Met with seasoned copper gravure printmaker Barbara Sanders this week and had a lively exchange of information with her and her ceramicist husband Bill regarding the craft and business side of art. Barbara is migrating from copper to polymer with great success as she works toward “close enough to perfect” to feel good about the process. This is the quandary with most printmakers as our thirst for perfection is hard to quench.
The main geek topic of our conversation was how to best start to derive a compensation curve and exposure times. Barbara had taken a sample of my company’s custom aquatint screen back home with her after our meeting and came back with some absolute numbers. Here is the email exchange and some of my thoughts about starting to derive a curve, screen exposure time and image exposure time:
From: Bill and Barbara Sanders
Sent: Wednesday, January 16, 2013 9:48 AM
To: Jon Lybrook
Such a fun afternoon!
Thank you for taking the time to see me and my work. I sure love your prints!
I measured the density of your screen : about 53/54 whatever units the densitometer is in
my new screen : about 168/170
my old screen : about 80/83
hence the different exposure times aside from our different exposure units wattage. Complicated but still fun!
Off to Mac class!
Many thanks again.
Thanks for the screen measurement. Like I said I don’t know a lot about measuring density. I guess because I pretty much worked out my process backwards from the resulting print back to the curve and exposure times. The absolute density of a screen and film positive meant nothing to me in the beginning since I had no point of reference, unlike photogravurist John Goodman and those who have had a historical knowledge of their materials and the process. I could only hope my screens were consistent, and so far they have seemed to be. But I am curious about it and appreciate your encouragement in that direction. It would help to verify consistency among my limited stock of custom screens.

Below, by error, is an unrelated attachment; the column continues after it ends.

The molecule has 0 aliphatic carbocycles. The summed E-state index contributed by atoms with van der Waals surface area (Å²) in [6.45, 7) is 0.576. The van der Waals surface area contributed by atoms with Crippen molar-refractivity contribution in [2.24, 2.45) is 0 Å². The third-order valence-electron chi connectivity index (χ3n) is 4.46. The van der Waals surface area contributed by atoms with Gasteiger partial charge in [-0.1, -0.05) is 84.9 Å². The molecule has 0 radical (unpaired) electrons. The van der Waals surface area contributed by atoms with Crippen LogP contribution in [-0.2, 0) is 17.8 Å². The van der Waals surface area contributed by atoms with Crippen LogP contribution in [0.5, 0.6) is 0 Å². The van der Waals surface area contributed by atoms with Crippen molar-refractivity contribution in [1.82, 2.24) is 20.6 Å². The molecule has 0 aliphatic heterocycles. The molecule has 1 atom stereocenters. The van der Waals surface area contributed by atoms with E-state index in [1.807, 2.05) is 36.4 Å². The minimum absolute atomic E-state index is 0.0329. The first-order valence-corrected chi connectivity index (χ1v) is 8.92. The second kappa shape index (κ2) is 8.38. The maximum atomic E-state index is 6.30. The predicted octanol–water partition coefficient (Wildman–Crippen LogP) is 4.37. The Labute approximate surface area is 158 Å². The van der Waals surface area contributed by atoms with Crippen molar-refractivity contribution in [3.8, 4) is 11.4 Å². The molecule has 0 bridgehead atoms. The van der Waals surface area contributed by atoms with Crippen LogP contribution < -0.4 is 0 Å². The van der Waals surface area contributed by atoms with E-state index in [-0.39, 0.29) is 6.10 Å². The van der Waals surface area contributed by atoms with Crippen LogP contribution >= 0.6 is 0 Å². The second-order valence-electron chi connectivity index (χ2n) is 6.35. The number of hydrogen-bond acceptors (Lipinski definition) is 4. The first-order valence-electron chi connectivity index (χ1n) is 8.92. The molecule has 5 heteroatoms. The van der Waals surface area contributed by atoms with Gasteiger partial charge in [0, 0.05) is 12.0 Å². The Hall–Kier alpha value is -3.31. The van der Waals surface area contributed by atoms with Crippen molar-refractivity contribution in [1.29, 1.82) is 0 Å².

Since these screens are made up of dots, as black as we can get the imagesetter to produce them, I’m assuming it’s taking an average of the dots-to-clear-film ratio and coming up with a number. In other words, it’s not measuring a continuous-tone density as traditional film provides, but rather a combination of these factors.
I’m presuming your screens read darker because the dots are bigger, allowing less light to come through. Not because the dots on your screens are more opaque than mine, though if your exposure time of the screen/image is too high, the density of the dots on the screen would certainly be a factor as well.
To get a good curve and exposure time relationship, I test first by getting the screen to produce the richest black in my exposure and still provide tone up the scale. This is where
those gradient circle tests in my procedure occurred – to get a ball-park sense of where I am. I would then tweak the curve in conjunction with exposure times until I was able to maintain a rich black and get some added continuous tone in the highlights. Trying to keep the black where it was, I’d tweak the process compensation curve and exposure times as needed to bring out more and more of the greys in both shadows and highlights. Kind of like chasing your own tail in a way at first, but these factors start to even out if the testing is paced and consistent.
Subtle, but possibly relevant point pertaining to the quality of the outcome and the reason why I went with an extremely fine screen: Bigger the dots, the more contrast, the more contrast, the less possible grey tones. I like lots of grey-tone potential because you can always add contrast in the film transparency and make it more graphic if you want to, but you can’t add broad continuous tone until you’ve been able to achieve it already through a balanced combination of the process compensation curve along with proper exposure times of the screen and film positive.
Best of luck with your curve training. Let me know if there are any questions I can answer in your journey!